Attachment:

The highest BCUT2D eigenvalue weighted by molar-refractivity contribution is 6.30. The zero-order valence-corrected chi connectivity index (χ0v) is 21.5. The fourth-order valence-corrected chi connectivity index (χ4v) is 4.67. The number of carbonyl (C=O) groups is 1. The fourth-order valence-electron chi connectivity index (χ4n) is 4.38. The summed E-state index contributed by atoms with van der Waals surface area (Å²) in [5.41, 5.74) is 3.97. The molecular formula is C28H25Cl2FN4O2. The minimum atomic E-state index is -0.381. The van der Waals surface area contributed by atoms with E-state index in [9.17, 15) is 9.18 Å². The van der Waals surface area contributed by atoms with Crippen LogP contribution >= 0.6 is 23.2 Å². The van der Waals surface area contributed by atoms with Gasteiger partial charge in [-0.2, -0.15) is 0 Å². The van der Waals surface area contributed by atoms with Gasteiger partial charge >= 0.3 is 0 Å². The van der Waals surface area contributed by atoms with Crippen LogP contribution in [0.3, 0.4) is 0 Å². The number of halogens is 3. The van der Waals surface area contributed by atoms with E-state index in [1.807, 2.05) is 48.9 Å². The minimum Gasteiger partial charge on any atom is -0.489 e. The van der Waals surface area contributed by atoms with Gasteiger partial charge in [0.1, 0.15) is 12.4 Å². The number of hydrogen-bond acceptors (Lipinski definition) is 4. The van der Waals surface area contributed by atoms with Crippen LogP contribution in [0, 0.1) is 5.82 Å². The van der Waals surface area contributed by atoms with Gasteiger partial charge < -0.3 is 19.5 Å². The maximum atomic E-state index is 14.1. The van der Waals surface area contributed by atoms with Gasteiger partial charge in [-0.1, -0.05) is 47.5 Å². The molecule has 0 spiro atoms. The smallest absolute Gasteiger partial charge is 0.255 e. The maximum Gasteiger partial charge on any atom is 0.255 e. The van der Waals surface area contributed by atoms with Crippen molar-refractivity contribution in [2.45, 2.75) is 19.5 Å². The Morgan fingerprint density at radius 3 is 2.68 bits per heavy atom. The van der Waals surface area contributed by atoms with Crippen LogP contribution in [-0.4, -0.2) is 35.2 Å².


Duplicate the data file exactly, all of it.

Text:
The highest BCUT2D eigenvalue weighted by molar-refractivity contribution is 6.30. The zero-order valence-corrected chi connectivity index (χ0v) is 21.5. The fourth-order valence-corrected chi connectivity index (χ4v) is 4.67. The number of carbonyl (C=O) groups is 1. The fourth-order valence-electron chi connectivity index (χ4n) is 4.38. The summed E-state index contributed by atoms with van der Waals surface area (Å²) in [5.41, 5.74) is 3.97. The molecular formula is C28H25Cl2FN4O2. The minimum atomic E-state index is -0.381. The van der Waals surface area contributed by atoms with E-state index in [9.17, 15) is 9.18 Å². The van der Waals surface area contributed by atoms with Crippen LogP contribution >= 0.6 is 23.2 Å². The van der Waals surface area contributed by atoms with Gasteiger partial charge in [-0.2, -0.15) is 0 Å². The van der Waals surface area contributed by atoms with Gasteiger partial charge >= 0.3 is 0 Å². The van der Waals surface area contributed by atoms with Crippen LogP contribution in [0.3, 0.4) is 0 Å². The number of halogens is 3. The van der Waals surface area contributed by atoms with E-state index in [1.807, 2.05) is 48.9 Å². The minimum Gasteiger partial charge on any atom is -0.489 e. The van der Waals surface area contributed by atoms with Gasteiger partial charge in [0.1, 0.15) is 12.4 Å². The number of hydrogen-bond acceptors (Lipinski definition) is 4. The van der Waals surface area contributed by atoms with Crippen LogP contribution in [0, 0.1) is 5.82 Å². The van der Waals surface area contributed by atoms with Gasteiger partial charge < -0.3 is 19.5 Å². The maximum atomic E-state index is 14.1. The van der Waals surface area contributed by atoms with Gasteiger partial charge in [-0.1, -0.05) is 47.5 Å². The molecule has 0 spiro atoms. The smallest absolute Gasteiger partial charge is 0.255 e. The maximum Gasteiger partial charge on any atom is 0.255 e. The van der Waals surface area contributed by atoms with Crippen molar-refractivity contribution in [2.45, 2.75) is 19.5 Å². The Morgan fingerprint density at radius 3 is 2.68 bits per heavy atom. The van der Waals surface area contributed by atoms with Crippen LogP contribution in [-0.4, -0.2) is 35.2 Å².